Testing may be difficult when the standard diagnostic test fails. The gold standard, the identification of the organism by DNA or culture is frequently not feasible or available. Several antibody tests have been developed which may be helpful, but these tests have a low sensitivity, missing many cases. As an adjunct, a newer technology involves lymphocyte stimulation. When cells (T lymphocytes) are exposed to proteins derived from the pathogen, cell mediated responses such as the release of gamma interferon can be measured indicating prior exposure to the pathogen. This test may have limitations and likely should only be used adjunctively.
Of course, we are talking about diagnostic procedures for Mycobacterium (tuberculosis).
Let’s talk about Lyme.
Testing for Lyme remains problematic. Tests have been inaccurate, unreliable and at times prohibitively expensive.
We depend on clinical diagnosis. But sometimes we are not sure.
All currently available tests have pros and cons.
A lot of labs are suddenly getting into the Lyme testing business. Many tests are in development.
The Western Blot remains the first line test. It is important that a Western Blot be ordered, not just an ELISA with reflex to Western Blot. The ELISA is not dependable. An alternative ELISA, the C6 peptide may be ordered, occasionally it is positive and is highly specific. A C6 from LabCorp/Quest is not adequate, a numerical value, available from various reference laboratories is needed. (MDL, IgeneX, many others)
PCR (polymerase chain reaction) is a test which measures the presence of specific DNA. Most consider this the gold standard. Unfortunately, when it comes to Lyme it doesn’t work as well as it does on all the crime - detective TV shows. Blood tests have a low yield because Lyme is a tissue pathogen and may be present in the blood in very small numbers. Many labs are working on ways to improve the sensitivity of the test. If Lyme DNA is detected, the organism is there (dead or alive). An alternative is offered by several labs (including Quest). Urine is tested rather than blood. Lyme lives in the bladder and is shed in urine. There is a much greater chance of finding Lyme DNA.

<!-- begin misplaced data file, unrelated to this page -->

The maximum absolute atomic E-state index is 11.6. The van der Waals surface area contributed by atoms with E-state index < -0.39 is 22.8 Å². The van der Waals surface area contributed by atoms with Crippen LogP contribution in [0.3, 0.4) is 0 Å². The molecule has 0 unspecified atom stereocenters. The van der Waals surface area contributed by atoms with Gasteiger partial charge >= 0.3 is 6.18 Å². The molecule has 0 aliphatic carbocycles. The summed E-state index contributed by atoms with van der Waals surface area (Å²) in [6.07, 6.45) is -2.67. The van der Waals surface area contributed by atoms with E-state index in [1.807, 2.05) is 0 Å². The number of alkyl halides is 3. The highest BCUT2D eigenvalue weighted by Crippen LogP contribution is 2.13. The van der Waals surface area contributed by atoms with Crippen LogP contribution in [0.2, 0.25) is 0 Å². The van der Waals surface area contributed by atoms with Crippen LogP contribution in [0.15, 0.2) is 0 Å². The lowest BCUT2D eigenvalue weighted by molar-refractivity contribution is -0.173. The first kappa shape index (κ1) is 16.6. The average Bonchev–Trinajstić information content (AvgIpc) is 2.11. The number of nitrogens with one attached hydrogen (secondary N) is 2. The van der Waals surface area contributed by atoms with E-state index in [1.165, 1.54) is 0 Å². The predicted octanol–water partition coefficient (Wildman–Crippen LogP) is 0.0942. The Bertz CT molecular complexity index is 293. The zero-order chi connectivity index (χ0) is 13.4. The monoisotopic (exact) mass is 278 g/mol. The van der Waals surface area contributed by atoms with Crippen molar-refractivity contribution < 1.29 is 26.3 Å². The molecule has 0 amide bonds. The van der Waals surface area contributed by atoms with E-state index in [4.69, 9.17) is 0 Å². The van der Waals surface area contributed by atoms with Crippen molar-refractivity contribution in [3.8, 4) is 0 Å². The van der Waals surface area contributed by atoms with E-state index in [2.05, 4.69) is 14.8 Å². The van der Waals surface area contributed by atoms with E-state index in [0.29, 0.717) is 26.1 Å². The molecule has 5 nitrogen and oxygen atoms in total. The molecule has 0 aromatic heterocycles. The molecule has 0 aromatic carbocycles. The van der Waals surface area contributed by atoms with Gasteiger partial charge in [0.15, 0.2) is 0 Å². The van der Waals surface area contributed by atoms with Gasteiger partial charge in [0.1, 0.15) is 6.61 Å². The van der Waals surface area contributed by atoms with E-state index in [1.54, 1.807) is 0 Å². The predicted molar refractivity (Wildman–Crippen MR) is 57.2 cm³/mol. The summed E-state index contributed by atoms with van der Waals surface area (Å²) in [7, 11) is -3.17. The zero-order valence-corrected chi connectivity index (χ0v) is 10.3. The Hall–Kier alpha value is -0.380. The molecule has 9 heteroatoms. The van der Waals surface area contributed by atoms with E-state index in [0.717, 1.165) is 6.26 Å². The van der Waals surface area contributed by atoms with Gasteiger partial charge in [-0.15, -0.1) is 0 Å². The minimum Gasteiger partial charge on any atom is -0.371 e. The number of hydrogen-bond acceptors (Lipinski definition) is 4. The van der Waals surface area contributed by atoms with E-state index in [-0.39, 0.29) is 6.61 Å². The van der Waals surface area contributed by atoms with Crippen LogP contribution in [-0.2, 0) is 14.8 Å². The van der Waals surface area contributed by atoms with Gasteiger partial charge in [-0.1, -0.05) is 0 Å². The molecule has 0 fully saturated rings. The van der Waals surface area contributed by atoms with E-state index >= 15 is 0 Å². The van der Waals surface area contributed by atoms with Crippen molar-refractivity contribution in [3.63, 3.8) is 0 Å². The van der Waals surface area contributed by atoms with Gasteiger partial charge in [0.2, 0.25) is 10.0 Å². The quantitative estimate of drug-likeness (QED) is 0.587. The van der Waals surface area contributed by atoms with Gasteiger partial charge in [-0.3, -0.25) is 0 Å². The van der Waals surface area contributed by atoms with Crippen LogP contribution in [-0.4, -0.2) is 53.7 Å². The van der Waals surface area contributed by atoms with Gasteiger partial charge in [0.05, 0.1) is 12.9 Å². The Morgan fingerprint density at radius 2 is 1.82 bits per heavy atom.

This is not to be confused with the antigen capture test or the nanotechnology test, both of which also test urine samples.
Let’s then address the Nanotrap test, the new kid on the block. I haven’t liked the test – but that is about to change. This is a urine test which captures tiny amounts of proteins found on the surface of the Lyme bacteria. The test has been using only one protein: outer surface protein A, or OspA. This protein corresponds with the 31 band of the Western Blot. Remember, Lyme is a clever “shape shifter.” This protein is expressed when the spirochete is attached to the gut of the tick. After infection, this protein disappears (downregulated) and Osp C (upregulated) takes its place. So, the current test is really only helpful for acute Lyme and -- maybe late-stage Lyme. After many months of infection, this protein (OspA) may reappear.